Bath in Sagadahoc County, Maine — The American Northeast (New England)
Sparred Length (tip of jibboom/bowsprit to stern rail) 426 feet
The white-painted steel structure in front of you is a sculpture representing the bow and stern of the six-mast schooner Wyoming, the largest wooden vessel built in the United States. The sculpture stands where the schooner was built in 1909, but somewhat closer to the street because of wetlands protection regulations. The sculpture is the same size as the original Wyoming.
This is the first portion of a sculpture that will eventually show the shape of the entire length of the hull, and all six masts.
The original Wyoming was a coastal schooner capable of carrying 6,000 long tons of coal. She was the largest of seven six-masters, and many other vessels, built in this shipyard.
[Background photo caption reads]
The six-mast schooner Wyoming ready to launch on December 15, 1909. Because the sculpture was built close to the street, and because this photograph was taken from a spot to the west of where you are standing, the perspective is different.
Artists: Joe Hemes & Andreas von Huene
Artists' Design Team: Larry Bartlett, Patrick Carroll, Sam Manning, Ken Martin, Kevin Moquin, Bob Swift
2006 Builders: Reed & Reed, ARC Enterprise, Inc., Bath Iron Works Corp., S.W. Cole Engineering, Nadeau & Lodge, Pinkham
Inspired and informed by research and plans done by Ralph Linwood Snow and Capt. Douglas K. Lee. Archaeology by Dr. Neill DePaoli, conservation by Molly Carlson.
Erected by Maine Maritime Museum.
Location. 43° 53.662′ N, 69° 48.945′ W. Marker is in Bath, Maine, in Sagadahoc County. Click for map. Marker is on the grounds of the Maine Maritime Museum, 243 Washington Street. Marker is in this post office area: Bath ME 04530, United States of America.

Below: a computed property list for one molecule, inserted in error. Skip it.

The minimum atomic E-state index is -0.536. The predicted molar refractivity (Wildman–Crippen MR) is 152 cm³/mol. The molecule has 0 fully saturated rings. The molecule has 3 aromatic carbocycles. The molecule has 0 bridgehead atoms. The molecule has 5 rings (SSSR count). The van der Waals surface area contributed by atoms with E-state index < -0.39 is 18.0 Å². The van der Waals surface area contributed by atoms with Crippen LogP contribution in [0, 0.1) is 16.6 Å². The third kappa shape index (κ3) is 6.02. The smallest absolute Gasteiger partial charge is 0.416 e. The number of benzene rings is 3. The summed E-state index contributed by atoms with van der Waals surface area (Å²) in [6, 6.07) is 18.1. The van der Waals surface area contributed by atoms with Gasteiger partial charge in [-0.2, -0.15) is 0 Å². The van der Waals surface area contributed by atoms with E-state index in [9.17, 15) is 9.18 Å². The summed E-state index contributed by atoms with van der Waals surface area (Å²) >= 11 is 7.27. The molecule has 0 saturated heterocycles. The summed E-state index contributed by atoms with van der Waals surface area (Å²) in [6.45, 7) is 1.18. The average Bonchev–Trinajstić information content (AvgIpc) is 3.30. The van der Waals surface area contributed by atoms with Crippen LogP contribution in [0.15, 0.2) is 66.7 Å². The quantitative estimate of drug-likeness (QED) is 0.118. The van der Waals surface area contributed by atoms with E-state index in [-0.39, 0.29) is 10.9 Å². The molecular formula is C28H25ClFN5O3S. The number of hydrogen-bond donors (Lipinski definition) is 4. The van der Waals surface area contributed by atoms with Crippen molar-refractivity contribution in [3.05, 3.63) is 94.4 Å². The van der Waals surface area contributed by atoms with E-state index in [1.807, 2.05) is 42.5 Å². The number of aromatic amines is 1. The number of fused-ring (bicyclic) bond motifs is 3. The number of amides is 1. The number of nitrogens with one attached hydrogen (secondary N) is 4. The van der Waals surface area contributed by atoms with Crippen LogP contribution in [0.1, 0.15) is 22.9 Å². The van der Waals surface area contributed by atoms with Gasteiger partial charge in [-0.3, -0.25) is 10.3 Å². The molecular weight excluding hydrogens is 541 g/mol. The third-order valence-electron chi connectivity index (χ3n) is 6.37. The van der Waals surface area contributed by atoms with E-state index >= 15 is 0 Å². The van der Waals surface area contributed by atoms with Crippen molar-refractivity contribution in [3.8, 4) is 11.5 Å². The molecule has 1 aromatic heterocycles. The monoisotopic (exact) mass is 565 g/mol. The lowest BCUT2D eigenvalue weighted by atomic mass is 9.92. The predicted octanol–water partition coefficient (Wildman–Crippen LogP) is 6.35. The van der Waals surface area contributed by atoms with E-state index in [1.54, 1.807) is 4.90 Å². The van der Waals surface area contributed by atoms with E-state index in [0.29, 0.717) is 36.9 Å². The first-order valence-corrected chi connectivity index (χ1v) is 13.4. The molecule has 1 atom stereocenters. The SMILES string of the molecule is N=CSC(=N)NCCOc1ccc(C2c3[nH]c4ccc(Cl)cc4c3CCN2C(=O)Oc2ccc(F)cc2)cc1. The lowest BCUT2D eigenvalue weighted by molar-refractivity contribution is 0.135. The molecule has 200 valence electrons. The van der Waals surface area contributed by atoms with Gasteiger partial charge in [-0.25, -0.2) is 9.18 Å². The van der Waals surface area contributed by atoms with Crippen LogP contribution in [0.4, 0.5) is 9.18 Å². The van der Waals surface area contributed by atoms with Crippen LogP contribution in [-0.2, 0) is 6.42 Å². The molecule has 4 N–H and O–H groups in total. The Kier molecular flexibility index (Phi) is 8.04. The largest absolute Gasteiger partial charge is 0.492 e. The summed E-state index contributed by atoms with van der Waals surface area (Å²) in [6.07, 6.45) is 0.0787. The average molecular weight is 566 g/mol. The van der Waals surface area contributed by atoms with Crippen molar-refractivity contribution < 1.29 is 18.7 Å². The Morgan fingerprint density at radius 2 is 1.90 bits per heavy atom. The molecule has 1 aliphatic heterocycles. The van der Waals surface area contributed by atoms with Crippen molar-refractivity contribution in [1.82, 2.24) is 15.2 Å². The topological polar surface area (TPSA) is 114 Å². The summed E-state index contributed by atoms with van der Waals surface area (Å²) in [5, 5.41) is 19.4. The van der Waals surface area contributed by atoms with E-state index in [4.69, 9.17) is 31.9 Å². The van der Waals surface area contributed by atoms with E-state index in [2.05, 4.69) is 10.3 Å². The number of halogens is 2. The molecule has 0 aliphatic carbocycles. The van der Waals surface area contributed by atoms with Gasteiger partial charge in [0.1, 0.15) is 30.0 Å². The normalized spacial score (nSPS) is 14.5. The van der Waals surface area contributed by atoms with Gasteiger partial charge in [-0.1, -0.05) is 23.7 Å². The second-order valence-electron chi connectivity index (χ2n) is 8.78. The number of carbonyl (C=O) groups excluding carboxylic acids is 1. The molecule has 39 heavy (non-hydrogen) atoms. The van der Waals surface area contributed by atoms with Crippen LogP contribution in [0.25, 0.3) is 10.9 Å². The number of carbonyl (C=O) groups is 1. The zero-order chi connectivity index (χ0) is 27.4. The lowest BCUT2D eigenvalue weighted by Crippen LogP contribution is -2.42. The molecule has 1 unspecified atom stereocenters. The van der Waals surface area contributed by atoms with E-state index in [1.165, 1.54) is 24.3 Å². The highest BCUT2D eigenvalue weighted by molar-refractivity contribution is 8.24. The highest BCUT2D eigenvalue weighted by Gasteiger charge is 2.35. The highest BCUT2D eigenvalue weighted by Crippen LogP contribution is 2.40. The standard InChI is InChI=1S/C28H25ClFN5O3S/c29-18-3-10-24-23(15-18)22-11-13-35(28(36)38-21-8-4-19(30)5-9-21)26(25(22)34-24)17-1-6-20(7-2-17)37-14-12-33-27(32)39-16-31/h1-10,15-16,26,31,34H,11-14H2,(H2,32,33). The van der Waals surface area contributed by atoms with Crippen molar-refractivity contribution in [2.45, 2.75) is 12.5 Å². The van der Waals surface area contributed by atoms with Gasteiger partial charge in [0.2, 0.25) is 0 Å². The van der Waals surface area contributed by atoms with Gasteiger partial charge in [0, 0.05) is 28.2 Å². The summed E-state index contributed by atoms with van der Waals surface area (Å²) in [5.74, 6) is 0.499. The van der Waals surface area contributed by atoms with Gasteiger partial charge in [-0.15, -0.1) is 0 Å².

Other nearby markers. At least 8 other markers are within walking distance of this marker. Site of the South Ways (ca. 1867) (a few steps from this marker); The Pitch Oven (1902) (a few steps from this marker); Bath Iron Works (a few steps from this marker); The Mould Loft (1917) (within shouting distance of this marker); The Caulkers' Shed (1899) (within shouting distance of this marker); Site of the Blacksmith Shop (1897, 1913) (within shouting distance of this marker); a different marker also named Wyoming Sculpture (within shouting distance of this marker); The Fitting-Out Pier (1906) (within shouting distance of this marker). Click for a list of all markers in Bath.
More about this marker. The Maine Maritime Museum is on the grounds of the former Percy & Small Shipyard, which was the last remaining intact wooden sailing vessel shipyard in the United States.
Also see . . .
1. Maine Maritime Museum.
2. Six-masted Schooner Wyoming.
3. The Glamorous Six Masters.
Categories. • Industry & Commerce • Man-Made Features • Waterways & Vessels •
Credits. This page originally submitted on January 28, 2012, by William Fischer, Jr. of Fort Scott, Kansas. This page has been viewed 473 times since then. Photos: 1, 2, 3. submitted on January 28, 2012, by William Fischer, Jr. of Fort Scott, Kansas. 4. submitted on January 27, 2012, by William Fischer, Jr. of Fort Scott, Kansas.